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Posts Tagged ‘Declarative Memory’

Where Have All The Memories Gone?

November 21st, 2020 No comments

I was inspired to write this blog post by something I saw in one of my favorite TV shows, Full House. DJ Tanner was asked if she remembered someone. She’s currently 10 and was 5 years old when she last saw the person. When she said no, her dad said “Don’t worry about it DJ. You were only 5 years old.” Her younger sister then said “I’m 5! Does that mean I won’t remember any of this?” As I watched that scene in the TV show, I realized how common this situation is. Imagine this scenario. You’re at your annual family reunion looking for where the food is being served and a woman you swear you have never seen before walks up to you. She gives you a big hug and tells you she’s missed you so much. “I remember when you were just learning how to walk!” She says. “You’re so big now! Do you remember me?” You smile and nod as she gives you another hug even though you have no idea who this is. Maybe you’ve experienced this or maybe you’ve experienced something similar in a different way. When I was five years old, my father abandoned my family and me. 15 years later, I struggle to remember my memories with him or even how he looked. What happens to those memories of the random woman at the family reunion? And what happened to those memories of people we lost at a young age?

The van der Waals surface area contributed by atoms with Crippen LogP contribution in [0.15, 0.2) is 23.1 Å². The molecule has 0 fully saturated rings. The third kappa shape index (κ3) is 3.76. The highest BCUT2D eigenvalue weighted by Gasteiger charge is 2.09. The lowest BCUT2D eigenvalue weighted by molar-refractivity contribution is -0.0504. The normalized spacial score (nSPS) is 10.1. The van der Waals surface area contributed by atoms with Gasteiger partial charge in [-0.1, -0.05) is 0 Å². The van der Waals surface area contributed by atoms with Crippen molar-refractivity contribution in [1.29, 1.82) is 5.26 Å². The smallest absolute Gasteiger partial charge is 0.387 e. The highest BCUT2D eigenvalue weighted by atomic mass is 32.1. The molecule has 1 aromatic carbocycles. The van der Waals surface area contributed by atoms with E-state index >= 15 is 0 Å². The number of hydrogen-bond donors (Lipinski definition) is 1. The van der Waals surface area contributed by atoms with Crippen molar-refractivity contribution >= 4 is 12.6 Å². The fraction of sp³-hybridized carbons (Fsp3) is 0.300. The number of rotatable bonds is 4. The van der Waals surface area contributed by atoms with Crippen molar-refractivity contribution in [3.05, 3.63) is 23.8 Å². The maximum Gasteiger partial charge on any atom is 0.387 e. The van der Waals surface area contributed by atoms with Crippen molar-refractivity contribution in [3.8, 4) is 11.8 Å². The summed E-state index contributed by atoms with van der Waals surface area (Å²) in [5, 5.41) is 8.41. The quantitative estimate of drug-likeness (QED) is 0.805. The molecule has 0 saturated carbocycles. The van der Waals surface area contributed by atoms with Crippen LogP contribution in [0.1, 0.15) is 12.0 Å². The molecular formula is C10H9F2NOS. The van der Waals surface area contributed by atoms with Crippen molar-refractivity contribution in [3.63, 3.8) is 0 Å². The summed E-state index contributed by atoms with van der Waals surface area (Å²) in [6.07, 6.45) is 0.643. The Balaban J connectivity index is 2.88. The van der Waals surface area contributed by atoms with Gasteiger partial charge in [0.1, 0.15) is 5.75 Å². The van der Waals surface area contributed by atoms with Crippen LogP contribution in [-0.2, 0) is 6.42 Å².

Mary Ainsworth’s Attachment Theory

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Memory in People With Schizophrenia: What is Impaired, What is Preserved?

April 30th, 2013 3 comments

One in four: This is the proportion of Americans living today that have suffered from a diagnosable mental illness within the last year (“Mental Illness,” 2011). Examining this statistic, it is clear that the effects of mental illness are widespread. In the US, for example, costs for direct treatment of mental illness are estimated to be US$ 148 billion annually, and indirect economic costs – like lost employment (due to medical leave) and decreased productivity, are two to six times higher than that (Panthare, 2003).

If you yourself aren’t directly afflicted with a disorder, chances are someone in your immediate or extended family may be. The outward physical manifestations of these disorders may be minimal for those possessing them, making them seem at times like “invisible illnesses;” that is, you may not be able to tell that someone has one of these disorders simply by looking at them. Complicating things even further for individuals with a mental disorder, many who are afflicted may not have received a proper diagnosis or are struggling without professional medical help.

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